Be ready for a new It’s All About Focus. A faster, more flexible and concise website. I’m working out my thinking and doing some 180 degrees change, I don’t know everything and when I discover something new I may have to review some concepts. What about you? Can you say the opposite of what you said before on something?

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Now You Are Going To Die

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My friend fell to the ground and the thug was going to shoot; he was unstoppable. That was it. With the gun in his hand, he had no option. The shots were heard from afar. Now there is a body lying on the floor. Two years after that, my friend is leaving prison. “A police officer should be prepared to deal properly with this kind of situation”, they said. I bet they were never about to die.

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Death sentence was quite common almost everywhere in human history. It was well accepted and taken as a fair way of punishing those who were unworthy of life. The definition of what, if anything, could make someone unworthy of life and who, if anyone, could decide someone’s worth have come to discussion mainly since the last century. That discussion inevitably led the parties to argue if capital punishment was ethically acceptable at all, under any circumstances. With people’s heads rolling down public squares’ stairs, both parties did their best to make their arguments highly convincing.  Attempting to win the debate, strong and weak arguments were brought up but, with the exception of a handful of insightful ones, most of them fall on one of the three shady categories: Religious, Emotional or Misleading/Based on deceitful information. Regardless of my religious convictions, my emotional attachment to random criminals or wronged families, and my disavowal (or convenience, depending on the situation) of  biased information, I will try to be as impartial as possible and analyse the best arguments in favour and against such a practice. But first, let’s see how bad the bad ones are, and then we move towards more reasonable ones.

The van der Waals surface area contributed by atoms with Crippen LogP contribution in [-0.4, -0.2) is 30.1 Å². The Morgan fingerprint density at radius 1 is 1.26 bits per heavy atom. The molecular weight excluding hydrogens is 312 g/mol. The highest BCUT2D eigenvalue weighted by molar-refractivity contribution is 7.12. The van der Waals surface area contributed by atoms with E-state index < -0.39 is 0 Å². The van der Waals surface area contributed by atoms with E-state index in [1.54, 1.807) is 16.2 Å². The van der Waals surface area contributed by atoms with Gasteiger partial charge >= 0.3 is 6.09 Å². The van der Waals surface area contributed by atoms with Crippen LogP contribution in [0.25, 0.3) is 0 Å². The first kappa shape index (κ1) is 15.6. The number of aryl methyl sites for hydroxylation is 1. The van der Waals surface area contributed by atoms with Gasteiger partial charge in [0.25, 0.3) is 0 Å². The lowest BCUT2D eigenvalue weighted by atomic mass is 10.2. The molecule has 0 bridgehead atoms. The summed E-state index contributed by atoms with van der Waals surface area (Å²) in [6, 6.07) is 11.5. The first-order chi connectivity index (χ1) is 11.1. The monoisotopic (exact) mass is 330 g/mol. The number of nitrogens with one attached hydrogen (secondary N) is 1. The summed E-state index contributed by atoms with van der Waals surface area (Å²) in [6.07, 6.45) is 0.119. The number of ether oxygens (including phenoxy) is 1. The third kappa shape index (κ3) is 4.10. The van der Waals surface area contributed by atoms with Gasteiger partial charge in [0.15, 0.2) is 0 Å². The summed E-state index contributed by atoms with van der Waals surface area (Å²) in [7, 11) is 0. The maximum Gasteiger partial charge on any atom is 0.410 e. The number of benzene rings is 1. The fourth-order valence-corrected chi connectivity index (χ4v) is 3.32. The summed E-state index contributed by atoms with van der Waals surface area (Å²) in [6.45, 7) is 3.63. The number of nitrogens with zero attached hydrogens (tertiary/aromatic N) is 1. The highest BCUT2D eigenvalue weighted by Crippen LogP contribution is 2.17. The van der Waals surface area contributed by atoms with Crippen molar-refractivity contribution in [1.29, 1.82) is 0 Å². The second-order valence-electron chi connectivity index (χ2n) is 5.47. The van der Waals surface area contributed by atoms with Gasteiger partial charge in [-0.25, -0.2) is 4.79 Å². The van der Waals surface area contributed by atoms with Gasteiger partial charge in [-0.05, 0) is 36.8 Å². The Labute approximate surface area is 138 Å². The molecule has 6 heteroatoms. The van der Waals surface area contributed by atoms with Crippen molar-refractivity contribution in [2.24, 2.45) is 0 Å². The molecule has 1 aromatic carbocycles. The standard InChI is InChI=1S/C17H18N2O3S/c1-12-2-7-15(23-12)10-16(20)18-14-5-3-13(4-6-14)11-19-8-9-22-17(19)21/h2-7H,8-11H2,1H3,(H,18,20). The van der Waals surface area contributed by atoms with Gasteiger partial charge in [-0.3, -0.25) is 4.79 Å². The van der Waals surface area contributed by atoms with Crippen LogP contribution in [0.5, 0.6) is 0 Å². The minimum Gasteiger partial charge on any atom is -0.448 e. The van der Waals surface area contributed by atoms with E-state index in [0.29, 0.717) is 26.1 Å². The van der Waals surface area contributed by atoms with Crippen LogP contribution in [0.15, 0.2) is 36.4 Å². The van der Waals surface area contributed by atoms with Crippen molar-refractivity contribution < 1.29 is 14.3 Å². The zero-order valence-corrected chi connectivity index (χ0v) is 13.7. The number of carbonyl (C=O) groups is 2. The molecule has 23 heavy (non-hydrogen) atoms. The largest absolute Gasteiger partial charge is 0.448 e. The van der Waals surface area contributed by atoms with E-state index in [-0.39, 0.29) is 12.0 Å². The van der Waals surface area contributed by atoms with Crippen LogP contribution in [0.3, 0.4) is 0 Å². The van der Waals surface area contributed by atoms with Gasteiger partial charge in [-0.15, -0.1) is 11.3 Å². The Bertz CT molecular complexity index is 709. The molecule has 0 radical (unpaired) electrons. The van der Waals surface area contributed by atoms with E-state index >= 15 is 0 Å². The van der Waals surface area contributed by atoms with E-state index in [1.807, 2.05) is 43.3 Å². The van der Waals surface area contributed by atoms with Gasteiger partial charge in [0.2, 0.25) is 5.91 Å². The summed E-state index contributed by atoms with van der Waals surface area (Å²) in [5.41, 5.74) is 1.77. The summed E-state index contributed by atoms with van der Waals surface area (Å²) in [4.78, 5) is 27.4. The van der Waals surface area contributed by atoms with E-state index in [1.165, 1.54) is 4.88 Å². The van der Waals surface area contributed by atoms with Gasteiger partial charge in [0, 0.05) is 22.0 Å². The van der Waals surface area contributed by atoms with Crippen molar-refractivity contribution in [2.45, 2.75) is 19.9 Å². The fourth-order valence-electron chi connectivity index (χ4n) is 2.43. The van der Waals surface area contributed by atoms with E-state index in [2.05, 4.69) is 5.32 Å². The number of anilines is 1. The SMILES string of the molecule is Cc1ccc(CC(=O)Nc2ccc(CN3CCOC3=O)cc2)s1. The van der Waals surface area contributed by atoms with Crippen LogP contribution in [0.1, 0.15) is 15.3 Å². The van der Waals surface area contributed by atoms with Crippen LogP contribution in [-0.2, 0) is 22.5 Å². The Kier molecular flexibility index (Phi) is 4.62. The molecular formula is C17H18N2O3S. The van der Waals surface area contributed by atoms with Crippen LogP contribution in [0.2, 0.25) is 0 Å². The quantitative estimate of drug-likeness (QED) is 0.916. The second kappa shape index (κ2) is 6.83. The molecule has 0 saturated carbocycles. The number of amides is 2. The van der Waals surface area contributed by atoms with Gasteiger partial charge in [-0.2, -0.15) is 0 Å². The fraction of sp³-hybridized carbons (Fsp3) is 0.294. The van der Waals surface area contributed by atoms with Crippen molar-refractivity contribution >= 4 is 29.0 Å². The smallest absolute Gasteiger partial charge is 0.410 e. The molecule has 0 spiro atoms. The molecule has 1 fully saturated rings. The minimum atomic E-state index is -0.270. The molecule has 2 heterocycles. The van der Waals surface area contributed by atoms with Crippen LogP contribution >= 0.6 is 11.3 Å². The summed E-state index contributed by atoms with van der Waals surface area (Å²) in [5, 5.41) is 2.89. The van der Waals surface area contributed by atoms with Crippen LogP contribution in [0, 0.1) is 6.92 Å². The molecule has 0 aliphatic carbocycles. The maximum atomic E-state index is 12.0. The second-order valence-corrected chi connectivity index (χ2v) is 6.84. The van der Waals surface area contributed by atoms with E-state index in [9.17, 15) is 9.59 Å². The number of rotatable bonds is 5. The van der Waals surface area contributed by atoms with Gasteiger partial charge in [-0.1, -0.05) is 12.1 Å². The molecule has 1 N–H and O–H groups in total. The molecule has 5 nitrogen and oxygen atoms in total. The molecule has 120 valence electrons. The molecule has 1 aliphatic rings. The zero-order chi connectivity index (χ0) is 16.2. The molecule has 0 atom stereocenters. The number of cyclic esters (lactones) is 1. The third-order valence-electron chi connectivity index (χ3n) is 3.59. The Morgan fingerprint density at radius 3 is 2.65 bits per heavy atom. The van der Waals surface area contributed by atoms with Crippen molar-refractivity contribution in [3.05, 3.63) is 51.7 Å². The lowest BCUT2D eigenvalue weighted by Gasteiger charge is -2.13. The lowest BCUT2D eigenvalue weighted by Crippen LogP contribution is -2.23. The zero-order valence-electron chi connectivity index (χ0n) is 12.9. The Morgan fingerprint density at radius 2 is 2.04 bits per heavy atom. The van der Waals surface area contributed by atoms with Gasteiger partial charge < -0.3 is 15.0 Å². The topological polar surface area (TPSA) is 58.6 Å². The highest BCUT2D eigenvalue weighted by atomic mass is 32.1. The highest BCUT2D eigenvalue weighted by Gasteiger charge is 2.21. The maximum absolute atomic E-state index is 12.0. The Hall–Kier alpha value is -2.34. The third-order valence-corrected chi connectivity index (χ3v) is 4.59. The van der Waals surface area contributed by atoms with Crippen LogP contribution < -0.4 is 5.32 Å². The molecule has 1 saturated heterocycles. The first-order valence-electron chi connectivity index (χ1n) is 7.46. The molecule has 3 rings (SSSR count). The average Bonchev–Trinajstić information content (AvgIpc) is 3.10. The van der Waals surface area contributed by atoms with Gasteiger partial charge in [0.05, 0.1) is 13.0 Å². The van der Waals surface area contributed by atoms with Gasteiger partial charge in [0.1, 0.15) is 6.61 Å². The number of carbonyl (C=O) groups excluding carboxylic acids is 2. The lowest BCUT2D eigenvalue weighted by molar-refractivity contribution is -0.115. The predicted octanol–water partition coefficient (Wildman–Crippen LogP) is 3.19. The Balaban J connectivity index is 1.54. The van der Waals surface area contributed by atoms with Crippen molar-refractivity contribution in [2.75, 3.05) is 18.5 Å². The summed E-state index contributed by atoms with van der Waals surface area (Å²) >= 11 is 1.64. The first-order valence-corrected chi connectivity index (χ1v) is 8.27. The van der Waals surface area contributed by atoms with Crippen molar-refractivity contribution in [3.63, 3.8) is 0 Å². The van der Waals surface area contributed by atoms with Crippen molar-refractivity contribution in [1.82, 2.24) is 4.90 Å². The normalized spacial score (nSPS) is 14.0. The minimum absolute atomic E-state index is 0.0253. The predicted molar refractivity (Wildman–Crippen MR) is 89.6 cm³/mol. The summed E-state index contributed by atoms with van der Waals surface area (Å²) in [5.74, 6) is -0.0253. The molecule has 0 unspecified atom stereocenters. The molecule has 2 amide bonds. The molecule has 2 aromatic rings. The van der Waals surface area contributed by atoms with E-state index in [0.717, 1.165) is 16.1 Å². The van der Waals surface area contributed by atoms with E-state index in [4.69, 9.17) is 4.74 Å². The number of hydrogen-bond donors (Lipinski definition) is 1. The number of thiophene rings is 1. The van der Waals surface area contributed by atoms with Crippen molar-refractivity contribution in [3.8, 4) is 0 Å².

“Have you ever thought about how many criminals escape punishment, and yet, the victims never have a chance to do that? Are crime victims in the United States today the forgotten people of our time?  Do they receive full measure of justice?” (cited in Isenberg, 1977, p. 129)

The idea here is that if you kill the guy, justice is being done. Can anyone see the error on that? Justice is just too broad of a concept. Plato wrote Republic, a book composed of other ten books, and couldn’t explain properly and without ambiguity what justice was. Justice is too subjective, something may seem fair for me and at the same time be an outrageous, inhuman barbarity for you. It is as if a threw a party at my house and put a sign on the door saying “Only good-looking people allowed”.